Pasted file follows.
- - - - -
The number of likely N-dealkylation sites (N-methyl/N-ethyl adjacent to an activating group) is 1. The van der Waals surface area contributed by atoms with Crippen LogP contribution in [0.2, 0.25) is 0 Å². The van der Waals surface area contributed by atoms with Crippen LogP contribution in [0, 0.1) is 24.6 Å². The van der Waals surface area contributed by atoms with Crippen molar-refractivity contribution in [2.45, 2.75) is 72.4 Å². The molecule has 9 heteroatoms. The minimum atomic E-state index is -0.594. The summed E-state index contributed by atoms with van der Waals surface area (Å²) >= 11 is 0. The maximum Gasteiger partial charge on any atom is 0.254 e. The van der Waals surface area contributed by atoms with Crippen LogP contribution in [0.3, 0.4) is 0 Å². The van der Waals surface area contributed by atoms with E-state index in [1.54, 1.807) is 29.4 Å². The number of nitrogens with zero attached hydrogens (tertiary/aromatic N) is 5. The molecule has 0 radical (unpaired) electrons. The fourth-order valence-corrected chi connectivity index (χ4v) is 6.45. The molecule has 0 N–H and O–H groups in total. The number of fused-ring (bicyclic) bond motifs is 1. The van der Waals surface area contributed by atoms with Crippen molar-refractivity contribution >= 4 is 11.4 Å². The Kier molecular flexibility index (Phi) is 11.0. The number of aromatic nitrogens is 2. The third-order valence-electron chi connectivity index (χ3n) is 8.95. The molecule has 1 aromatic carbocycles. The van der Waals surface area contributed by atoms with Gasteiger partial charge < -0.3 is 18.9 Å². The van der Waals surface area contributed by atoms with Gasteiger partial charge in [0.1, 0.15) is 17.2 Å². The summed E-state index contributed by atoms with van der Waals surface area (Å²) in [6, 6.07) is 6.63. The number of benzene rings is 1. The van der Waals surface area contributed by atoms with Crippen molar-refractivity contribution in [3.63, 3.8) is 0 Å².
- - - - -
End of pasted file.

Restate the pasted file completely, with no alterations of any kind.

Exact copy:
The number of likely N-dealkylation sites (N-methyl/N-ethyl adjacent to an activating group) is 1. The van der Waals surface area contributed by atoms with Crippen LogP contribution in [0.2, 0.25) is 0 Å². The van der Waals surface area contributed by atoms with Crippen LogP contribution in [0, 0.1) is 24.6 Å². The van der Waals surface area contributed by atoms with Crippen molar-refractivity contribution in [2.45, 2.75) is 72.4 Å². The molecule has 9 heteroatoms. The minimum atomic E-state index is -0.594. The summed E-state index contributed by atoms with van der Waals surface area (Å²) >= 11 is 0. The maximum Gasteiger partial charge on any atom is 0.254 e. The van der Waals surface area contributed by atoms with Crippen LogP contribution in [0.3, 0.4) is 0 Å². The van der Waals surface area contributed by atoms with E-state index in [1.54, 1.807) is 29.4 Å². The number of nitrogens with zero attached hydrogens (tertiary/aromatic N) is 5. The molecule has 0 radical (unpaired) electrons. The fourth-order valence-corrected chi connectivity index (χ4v) is 6.45. The molecule has 0 N–H and O–H groups in total. The number of fused-ring (bicyclic) bond motifs is 1. The van der Waals surface area contributed by atoms with Crippen molar-refractivity contribution >= 4 is 11.4 Å². The Kier molecular flexibility index (Phi) is 11.0. The number of aromatic nitrogens is 2. The third-order valence-electron chi connectivity index (χ3n) is 8.95. The molecule has 1 aromatic carbocycles. The van der Waals surface area contributed by atoms with Gasteiger partial charge < -0.3 is 18.9 Å². The van der Waals surface area contributed by atoms with Gasteiger partial charge in [0.1, 0.15) is 17.2 Å². The summed E-state index contributed by atoms with van der Waals surface area (Å²) in [6, 6.07) is 6.63. The number of benzene rings is 1. The van der Waals surface area contributed by atoms with Crippen molar-refractivity contribution in [3.63, 3.8) is 0 Å².